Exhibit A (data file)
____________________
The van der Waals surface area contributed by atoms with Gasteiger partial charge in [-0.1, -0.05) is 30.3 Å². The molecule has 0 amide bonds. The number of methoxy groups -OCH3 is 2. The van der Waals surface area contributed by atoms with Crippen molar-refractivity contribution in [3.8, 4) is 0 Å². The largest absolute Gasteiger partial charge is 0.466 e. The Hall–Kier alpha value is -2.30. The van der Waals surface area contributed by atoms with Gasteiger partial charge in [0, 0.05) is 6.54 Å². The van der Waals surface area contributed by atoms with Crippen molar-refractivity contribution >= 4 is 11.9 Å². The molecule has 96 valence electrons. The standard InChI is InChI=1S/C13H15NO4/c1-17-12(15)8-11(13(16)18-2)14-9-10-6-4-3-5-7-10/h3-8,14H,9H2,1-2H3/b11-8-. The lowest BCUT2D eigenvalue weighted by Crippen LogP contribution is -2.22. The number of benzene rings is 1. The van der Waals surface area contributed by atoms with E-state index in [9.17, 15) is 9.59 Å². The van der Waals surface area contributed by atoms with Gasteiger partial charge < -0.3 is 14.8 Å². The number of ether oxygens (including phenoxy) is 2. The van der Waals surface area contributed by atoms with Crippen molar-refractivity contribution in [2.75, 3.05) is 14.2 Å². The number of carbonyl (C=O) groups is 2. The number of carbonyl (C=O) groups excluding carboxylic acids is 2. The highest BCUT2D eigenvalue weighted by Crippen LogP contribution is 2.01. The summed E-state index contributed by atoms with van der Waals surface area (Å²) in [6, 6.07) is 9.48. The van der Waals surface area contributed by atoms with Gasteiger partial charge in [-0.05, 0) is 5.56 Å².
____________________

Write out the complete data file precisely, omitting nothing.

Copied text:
The van der Waals surface area contributed by atoms with Gasteiger partial charge in [-0.1, -0.05) is 30.3 Å². The molecule has 0 amide bonds. The number of methoxy groups -OCH3 is 2. The van der Waals surface area contributed by atoms with Crippen molar-refractivity contribution in [3.8, 4) is 0 Å². The largest absolute Gasteiger partial charge is 0.466 e. The Hall–Kier alpha value is -2.30. The van der Waals surface area contributed by atoms with Gasteiger partial charge in [0, 0.05) is 6.54 Å². The van der Waals surface area contributed by atoms with Crippen molar-refractivity contribution >= 4 is 11.9 Å². The molecule has 96 valence electrons. The standard InChI is InChI=1S/C13H15NO4/c1-17-12(15)8-11(13(16)18-2)14-9-10-6-4-3-5-7-10/h3-8,14H,9H2,1-2H3/b11-8-. The lowest BCUT2D eigenvalue weighted by Crippen LogP contribution is -2.22. The number of benzene rings is 1. The van der Waals surface area contributed by atoms with E-state index in [9.17, 15) is 9.59 Å². The van der Waals surface area contributed by atoms with Gasteiger partial charge < -0.3 is 14.8 Å². The number of ether oxygens (including phenoxy) is 2. The van der Waals surface area contributed by atoms with Crippen molar-refractivity contribution in [2.75, 3.05) is 14.2 Å². The number of carbonyl (C=O) groups is 2. The number of carbonyl (C=O) groups excluding carboxylic acids is 2. The highest BCUT2D eigenvalue weighted by Crippen LogP contribution is 2.01. The summed E-state index contributed by atoms with van der Waals surface area (Å²) in [6, 6.07) is 9.48. The van der Waals surface area contributed by atoms with Gasteiger partial charge in [-0.05, 0) is 5.56 Å².